“I would hope that students would think about what’s going to benefit them in the long run and for generations to come,” says Jones. “What would make education more accessible and affordable for more people? How can we make going to college something that’s more appealing to students? How can we make college something people feel they can invest in and not feel like they have to spend the rest of their lives paying for?”
Rodriguez, a political science student who has eyes set on law school, considers the amount of student debt facing university graduates “ridiculous” and feels frustrated by recent developments in Ohio’s education system. “The State Board of Education’s focus is completely in the wrong area. There are children attending schools who don’t have the basic necessities. Instead of trying to push away their identities, the education system should be creating a safe space for all of us to learn.”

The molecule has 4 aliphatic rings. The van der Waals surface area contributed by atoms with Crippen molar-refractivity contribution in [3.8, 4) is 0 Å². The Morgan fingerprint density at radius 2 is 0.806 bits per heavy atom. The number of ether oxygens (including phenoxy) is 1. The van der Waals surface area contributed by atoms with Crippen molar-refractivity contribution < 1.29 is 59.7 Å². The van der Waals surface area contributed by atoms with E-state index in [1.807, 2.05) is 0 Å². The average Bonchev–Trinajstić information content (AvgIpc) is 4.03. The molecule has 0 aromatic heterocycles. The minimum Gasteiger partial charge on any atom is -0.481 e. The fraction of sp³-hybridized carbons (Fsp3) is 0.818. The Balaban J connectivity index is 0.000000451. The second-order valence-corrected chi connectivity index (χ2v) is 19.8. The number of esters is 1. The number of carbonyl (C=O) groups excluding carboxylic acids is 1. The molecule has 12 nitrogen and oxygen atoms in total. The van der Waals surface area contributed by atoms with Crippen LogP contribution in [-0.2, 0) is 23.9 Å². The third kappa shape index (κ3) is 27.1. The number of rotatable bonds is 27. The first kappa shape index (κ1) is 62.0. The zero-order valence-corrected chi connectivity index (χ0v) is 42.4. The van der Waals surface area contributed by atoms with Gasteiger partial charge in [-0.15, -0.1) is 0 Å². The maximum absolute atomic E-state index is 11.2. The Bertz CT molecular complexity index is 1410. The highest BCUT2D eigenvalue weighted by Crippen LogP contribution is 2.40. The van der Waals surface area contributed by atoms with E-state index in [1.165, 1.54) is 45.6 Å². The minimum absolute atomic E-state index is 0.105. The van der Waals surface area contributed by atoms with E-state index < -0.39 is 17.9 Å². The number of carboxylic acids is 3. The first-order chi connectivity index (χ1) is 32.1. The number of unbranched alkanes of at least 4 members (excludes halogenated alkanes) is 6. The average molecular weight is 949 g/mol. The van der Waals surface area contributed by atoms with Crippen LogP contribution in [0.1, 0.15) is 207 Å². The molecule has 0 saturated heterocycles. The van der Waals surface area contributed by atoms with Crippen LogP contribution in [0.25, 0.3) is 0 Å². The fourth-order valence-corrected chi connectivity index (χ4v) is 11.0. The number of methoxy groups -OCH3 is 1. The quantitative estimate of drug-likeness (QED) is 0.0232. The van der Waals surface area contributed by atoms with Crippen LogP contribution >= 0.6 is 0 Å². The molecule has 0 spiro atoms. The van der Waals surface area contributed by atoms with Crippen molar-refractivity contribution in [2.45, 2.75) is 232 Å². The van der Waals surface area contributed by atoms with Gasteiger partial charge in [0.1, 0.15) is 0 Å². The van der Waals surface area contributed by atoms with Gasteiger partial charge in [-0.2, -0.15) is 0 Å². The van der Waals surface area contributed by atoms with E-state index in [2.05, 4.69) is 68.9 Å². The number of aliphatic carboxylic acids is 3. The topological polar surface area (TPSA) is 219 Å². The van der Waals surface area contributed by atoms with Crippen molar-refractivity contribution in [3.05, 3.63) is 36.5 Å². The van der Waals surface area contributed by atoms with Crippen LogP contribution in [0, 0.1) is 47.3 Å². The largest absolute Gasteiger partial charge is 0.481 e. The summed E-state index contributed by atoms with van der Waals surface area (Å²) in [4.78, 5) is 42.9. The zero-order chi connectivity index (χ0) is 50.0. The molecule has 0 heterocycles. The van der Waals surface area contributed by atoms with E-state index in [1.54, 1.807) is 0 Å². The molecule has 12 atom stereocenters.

Rodriguez is referring to a newly proposed resolution by Board Member Brendan Shea, District 5, which would require public schools to out LGBTQ+ minors to their parents, ban transgender students from participating in sports or using facilities that align with their gender identity, and provide financial protection if districts ignore Title IX legal protections of transgender students.